Our friend Wendy is something of a world traveler, and when talk turned to a European visit, there were very few places she hadn’t actually been. High on her list and ours: Denmark, a country famed for its happy people and high quality of life – and specifically, Copenhagen. A trip to Scandinavia in the middle of winter? Sure, we said!
Before we get started… let’s survey what we know about Denmark. Quality schools, check. Big dogs: yep, those are from here (didn’t see a single one our whole time in Copenhagen, though!). Butter cookies in a round blue tin – definite “yum.” Bikes? Yep, Dreamer reads that blog. Little Mermaid? Copenhagen’s got that.
In the most recent season of South Park, Doer – a devoted viewer – had seen the Danes portrayed trying to hunt down Internet trolls to make the world a better place. Bet you didn’t know the song they used in those episodes was real, eh? Here now, some music with which to enjoy the rest of the blog post…
Yes, Copenhagen was cold, like, the entire time. Windy, too, like back home in Nebraska during the height of winter. And in five days, we never saw the sun (locals said this was normal). But we also learned about the Danish concept of hygge (pronounced, “HOO-geh”), which is a word that does not have a direct translation, but means something like comfort in all aspects of your life.
With a cozy Airbnb as our home base, it seems safe to say that we all felt the hygge: though it was cold outside, inside was always warm and well-appointed, with plenty of warm blankets on our beds under which to snuggle. This concept also held sway in every odd coffee bar and restaurant, too: the Danes are great at making you feel like you’re at home.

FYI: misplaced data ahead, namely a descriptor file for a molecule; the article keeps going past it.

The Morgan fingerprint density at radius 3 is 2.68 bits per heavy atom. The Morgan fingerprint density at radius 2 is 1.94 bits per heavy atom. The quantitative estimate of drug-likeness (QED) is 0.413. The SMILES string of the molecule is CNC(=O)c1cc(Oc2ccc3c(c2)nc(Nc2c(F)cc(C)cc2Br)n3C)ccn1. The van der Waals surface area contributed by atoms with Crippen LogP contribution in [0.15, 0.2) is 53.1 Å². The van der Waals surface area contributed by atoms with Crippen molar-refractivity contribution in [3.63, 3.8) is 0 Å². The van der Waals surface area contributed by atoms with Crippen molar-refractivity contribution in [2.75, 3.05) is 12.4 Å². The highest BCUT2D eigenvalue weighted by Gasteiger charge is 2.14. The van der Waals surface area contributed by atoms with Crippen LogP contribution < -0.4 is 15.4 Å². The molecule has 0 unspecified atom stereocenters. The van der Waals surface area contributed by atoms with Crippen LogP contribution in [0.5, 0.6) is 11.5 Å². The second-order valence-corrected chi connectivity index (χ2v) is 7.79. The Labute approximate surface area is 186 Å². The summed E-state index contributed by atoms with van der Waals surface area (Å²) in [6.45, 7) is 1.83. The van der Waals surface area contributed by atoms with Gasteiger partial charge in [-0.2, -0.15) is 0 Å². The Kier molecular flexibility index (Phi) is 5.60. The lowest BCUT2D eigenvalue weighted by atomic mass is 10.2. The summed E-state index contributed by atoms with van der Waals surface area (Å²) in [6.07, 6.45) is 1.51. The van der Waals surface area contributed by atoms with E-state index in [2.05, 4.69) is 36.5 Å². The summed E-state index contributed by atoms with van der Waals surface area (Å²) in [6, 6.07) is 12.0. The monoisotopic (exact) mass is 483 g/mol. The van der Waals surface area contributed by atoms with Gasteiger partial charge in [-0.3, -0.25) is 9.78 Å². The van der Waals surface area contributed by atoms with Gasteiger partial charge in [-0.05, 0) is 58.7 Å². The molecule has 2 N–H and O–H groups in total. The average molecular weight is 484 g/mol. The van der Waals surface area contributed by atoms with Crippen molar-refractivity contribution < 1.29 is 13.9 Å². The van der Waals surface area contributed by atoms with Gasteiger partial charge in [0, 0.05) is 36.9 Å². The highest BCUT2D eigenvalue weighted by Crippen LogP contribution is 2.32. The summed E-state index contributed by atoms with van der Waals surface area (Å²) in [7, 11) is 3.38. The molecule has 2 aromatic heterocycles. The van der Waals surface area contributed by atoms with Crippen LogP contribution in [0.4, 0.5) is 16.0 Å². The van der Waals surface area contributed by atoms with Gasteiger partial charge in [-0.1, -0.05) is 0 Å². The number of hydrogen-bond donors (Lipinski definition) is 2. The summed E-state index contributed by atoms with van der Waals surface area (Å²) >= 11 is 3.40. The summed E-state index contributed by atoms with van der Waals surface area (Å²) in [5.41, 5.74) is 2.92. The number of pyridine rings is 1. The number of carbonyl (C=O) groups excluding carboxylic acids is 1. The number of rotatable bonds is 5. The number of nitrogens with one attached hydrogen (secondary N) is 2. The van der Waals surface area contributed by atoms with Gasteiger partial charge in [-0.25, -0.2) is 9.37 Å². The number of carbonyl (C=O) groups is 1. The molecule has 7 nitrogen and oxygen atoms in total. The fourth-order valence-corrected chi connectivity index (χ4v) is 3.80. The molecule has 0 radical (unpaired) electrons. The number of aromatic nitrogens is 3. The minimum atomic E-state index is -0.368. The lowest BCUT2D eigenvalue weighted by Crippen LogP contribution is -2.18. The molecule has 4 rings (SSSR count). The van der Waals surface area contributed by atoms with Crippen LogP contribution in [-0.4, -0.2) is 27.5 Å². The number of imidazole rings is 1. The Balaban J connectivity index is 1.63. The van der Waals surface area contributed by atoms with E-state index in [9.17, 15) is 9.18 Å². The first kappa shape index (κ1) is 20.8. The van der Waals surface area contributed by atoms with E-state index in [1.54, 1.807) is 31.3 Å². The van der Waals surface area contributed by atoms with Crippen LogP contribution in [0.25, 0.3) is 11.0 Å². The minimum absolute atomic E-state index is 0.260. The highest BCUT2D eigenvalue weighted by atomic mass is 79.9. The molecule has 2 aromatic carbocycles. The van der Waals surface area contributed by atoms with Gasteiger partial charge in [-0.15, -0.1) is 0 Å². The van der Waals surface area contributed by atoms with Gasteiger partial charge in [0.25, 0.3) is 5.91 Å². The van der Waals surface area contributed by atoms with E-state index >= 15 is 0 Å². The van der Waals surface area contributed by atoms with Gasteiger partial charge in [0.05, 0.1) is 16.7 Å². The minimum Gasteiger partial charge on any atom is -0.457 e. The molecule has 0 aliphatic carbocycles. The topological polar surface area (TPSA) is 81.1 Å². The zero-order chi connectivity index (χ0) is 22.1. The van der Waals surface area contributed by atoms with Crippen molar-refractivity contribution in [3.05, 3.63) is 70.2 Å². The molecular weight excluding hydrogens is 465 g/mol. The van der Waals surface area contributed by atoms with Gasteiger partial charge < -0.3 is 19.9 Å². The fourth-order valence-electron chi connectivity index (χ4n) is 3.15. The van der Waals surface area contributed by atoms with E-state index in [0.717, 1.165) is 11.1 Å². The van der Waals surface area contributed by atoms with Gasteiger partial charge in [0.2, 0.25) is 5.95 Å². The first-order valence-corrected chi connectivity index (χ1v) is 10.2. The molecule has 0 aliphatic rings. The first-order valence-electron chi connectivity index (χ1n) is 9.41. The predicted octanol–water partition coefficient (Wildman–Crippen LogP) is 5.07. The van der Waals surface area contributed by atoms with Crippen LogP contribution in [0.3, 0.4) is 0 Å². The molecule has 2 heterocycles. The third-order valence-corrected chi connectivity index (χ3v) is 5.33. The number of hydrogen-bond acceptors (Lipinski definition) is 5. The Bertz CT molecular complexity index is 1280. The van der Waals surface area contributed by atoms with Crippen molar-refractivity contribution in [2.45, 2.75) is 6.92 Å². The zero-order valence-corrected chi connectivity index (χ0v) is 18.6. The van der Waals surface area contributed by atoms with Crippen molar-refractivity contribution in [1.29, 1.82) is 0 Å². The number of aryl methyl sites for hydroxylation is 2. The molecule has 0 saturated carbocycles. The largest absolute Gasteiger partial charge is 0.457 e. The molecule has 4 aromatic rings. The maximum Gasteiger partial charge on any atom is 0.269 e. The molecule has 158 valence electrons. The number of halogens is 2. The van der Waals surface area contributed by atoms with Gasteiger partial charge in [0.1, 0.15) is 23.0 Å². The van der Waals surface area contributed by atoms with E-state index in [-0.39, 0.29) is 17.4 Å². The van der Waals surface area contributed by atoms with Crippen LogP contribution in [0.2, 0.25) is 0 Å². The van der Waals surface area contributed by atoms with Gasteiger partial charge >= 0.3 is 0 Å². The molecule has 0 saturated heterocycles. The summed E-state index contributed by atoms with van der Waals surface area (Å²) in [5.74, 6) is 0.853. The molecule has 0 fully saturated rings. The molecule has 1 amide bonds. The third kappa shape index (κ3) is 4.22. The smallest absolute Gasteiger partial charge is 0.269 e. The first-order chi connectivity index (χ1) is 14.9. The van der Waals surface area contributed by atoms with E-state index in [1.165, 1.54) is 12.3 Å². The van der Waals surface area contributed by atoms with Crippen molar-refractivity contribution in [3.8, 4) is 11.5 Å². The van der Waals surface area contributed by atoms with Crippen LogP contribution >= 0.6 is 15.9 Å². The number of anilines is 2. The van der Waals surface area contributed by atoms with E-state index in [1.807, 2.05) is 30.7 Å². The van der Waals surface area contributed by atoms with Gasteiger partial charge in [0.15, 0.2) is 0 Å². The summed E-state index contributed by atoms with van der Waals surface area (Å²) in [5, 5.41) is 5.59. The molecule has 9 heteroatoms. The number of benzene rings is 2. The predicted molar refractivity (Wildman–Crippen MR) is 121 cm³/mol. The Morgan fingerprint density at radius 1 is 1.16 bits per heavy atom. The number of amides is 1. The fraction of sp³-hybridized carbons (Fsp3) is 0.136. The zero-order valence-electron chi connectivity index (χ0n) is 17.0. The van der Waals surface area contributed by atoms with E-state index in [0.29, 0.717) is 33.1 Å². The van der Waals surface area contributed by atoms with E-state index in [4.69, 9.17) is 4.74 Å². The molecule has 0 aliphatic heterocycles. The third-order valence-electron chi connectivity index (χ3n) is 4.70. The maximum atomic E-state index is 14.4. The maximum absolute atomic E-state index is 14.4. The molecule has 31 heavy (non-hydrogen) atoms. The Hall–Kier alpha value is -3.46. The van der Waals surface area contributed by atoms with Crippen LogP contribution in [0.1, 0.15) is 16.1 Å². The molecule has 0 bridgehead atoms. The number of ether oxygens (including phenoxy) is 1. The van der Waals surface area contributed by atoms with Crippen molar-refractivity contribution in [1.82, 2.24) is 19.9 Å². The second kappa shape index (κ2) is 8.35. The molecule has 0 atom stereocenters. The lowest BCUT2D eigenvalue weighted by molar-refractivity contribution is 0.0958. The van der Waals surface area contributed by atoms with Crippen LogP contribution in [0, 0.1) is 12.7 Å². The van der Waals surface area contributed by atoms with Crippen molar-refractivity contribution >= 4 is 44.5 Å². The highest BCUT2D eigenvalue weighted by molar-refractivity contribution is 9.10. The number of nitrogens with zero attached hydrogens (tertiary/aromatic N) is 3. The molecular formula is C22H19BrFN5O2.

Hygge even extends to public restrooms – Dreamer remembers Copenhagen’s with longing each time she have to go in the Castellón de la Plana train station.
Danish is a fun language and we couldn’t help but make comparisons to English as we went along. There is the requisite, “tak!,” which is how you say, “thank you.” Greetings are super easy: “hej!” means “hello” except it is pronounced, “hi!” Seriously. Goodbye is, “hej hej.” Combined with the aforementioned hygge, we also learned øl (“earl” – beer) and “skol” (cheers). Some other stuff was pretty easy to guess, too.
We definitely were craving some hygge after starting our trip with a very chilly Copenhagen Free Walking Tour. By the way, if you haven’t tried a free walking tour, we highly recommend it! It’s a great way to learn historical and cultural background as you see some of the most important sites. At the end of the tour, you give your guide a tip if you enjoyed the experience. We’ve done it in Sofia, Copenhagen, Toledo, and Valencia so far.
Changing of the Danish Royal Guard at Amalienborg Palace:
Although there are many beautiful and interesting buildings, monuments, and neighborhoods, from time to time the weather encouraged us to seek out some indoor activities, including the Copenhagen Amber Museum. Located in one of the oldest houses in Copenhagen, the museum – home to the largest piece of amber in the world – details the history of amber.
One thing crappy weather could not ruin: Doer’s enthusiasm for a construction site. They are building an entire new metro line under this old city.
Speaking of construction, Denmark is the birthplace of LEGO. Leg got is Danish for “play well.” Sadly, their base of operations is in Billund, about an hour away, and Legoland is closed this time of year, anyway. So we will be saving that for a future trip.
Because design is a very important part of Danish culture, we made sure to visit the Danish Design Museum to understand how a sense of hygge can be achieved.
Even the Danish sign for “Place of Interest” is well-designed… and famous, thanks to Apple. Recognize this from your command key?